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veterans, nuclear testing, marshall islands, atomic bomb, nuclear clean up

The Problem With Our New National Holiday

National Atomic Veterans Day honors the history of the veterans exposed to nuclear blasts, but what about the people who cleaned up?

Words: Kenneth Brownell, Chen-Yang Lin, and Ash Maria
Pictures: Àlex Folguera
Date:

On July 15th, one day ahead of the designated July 16th, President Biden delivered a presidential proclamation on National Atomic Veterans Day, attempting to provide much overdue recognition to the American military service members who participated in nuclear tests between 1945 and 1962, served with US military forces in or around Hiroshima and Nagasaki through mid-1946, or were held as prisoners of war in or near both Japanese cities. These service members were exposed to the effect of ionizing radiation during the various instances of the detonation of thermal nuclear weapons conducted by the United States, and were designated as the “radiation-exposed veterans,” or unofficially, “Atomic Veterans.” The July 16th National Atomic Veterans Day was first determined through Presidential Proclamation 5072, issued by President Reagan on July 15th, 1983, exactly 38 years in precedence to President Biden’s proclamation. This time, President Biden included the renewal language in stating “and every year after” to ensure the annual remembrance of these veterans who sacrificed the health and well-being of themselves and their descendants.

An event was held on July 16th at the Virginia War Memorial to formally honor the Atomic Veterans for their service. In the proclamation, President Biden called “upon all Americans to observe this day with appropriate ceremonies and activities that honor our Nation’s Atomic Veterans whose brave service and sacrifice played an important role in the defense of our Nation.” The last time a sitting US President formally acknowledged the services of the Atomic Veterans was in 1995 by President Clinton, who announced that Congress would repeal the Nuclear Radiation and Secrecy Agreements Act, which had barred thousands of  service members from telling their stories and obtaining VA benefits due to their oath of secrecy. Unfortunately, the announcement was aired at the same time as the OJ Simpson murder trial verdict, overtaking public attention from what should have made national headlines. As a result, some veterans and their families remain in the dark about the fact that their pact of secrecy has been lifted, even today.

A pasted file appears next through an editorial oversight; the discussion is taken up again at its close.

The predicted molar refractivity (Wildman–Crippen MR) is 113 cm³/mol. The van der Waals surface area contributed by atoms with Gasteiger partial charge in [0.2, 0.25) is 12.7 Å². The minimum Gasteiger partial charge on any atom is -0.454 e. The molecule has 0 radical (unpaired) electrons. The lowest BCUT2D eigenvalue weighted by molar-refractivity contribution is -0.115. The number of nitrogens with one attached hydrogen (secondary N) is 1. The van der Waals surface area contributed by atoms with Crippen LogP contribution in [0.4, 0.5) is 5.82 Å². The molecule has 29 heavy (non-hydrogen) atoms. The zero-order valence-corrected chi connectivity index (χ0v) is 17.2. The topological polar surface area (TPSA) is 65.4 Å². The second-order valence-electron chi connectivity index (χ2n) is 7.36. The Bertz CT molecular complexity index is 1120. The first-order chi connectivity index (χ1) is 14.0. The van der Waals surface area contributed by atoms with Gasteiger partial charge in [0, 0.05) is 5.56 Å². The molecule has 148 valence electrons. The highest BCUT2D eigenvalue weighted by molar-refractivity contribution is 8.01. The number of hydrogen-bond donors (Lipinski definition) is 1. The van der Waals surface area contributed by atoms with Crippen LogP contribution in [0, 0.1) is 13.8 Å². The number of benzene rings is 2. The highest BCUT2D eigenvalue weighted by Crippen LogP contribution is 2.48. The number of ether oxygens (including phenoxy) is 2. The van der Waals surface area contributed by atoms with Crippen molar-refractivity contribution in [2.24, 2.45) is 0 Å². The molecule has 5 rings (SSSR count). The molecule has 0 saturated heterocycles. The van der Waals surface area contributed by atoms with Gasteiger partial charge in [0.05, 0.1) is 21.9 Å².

Missing from that proclamation is a group who experienced the same conditions and hardships: Cleanup Veterans and civilians. Under President Carter’s administration, US military members and civilians employed through government contracts were deployed between 1977-1980 to the Republic of the Marshall Islands, where 67 nuclear weapons tests took place. While cleaning up radioactive remnants of many nuclear bomb tests, the participants were exposed to constant ionizing radiation and slept on the island of Lojwa where biological and chemical experiments had taken place just 10 years prior during Project 112/Project SHAD. The Enewetak Atoll Humanitarian Cleanup Mission involved more than 6000 individuals. Only around 300 are alive today due to the serious health complications resulting from their exposure. The government of The Republic of the Marshall Islands recognized this incredible sacrifice on August 28th, 2020 through Republic of the Marshall Islands Resolution No. 15ND1 in solidarity with the Cleanup Veterans. Although the Cleanup Veterans were exposed to the radioactive environment during their service, the US Government’s current definition of Atomic Veterans excludes them because they were not exposed directly to a blast. This exclusion prevents these veterans and their families from accessing their deserved, VA-sponsored medical and financial compensation.

Although the Cleanup Veterans were exposed to the radioactive environment during their service, the US Government’s current definition of Atomic Veterans excludes them because they were not exposed directly to a blast.

The situation is even more dire for the handful of surviving Marshallese civilians employed in the cleanup mission, who have neither access to any domestic cancer treatment, nor financial compensation. Today, in 2021, there is no oncologist nor cancer treatment facility for workers or community members to access in the Marshall Islands. The American civilians contracted by the US Government are also not eligible for any health or financial support from the federal government.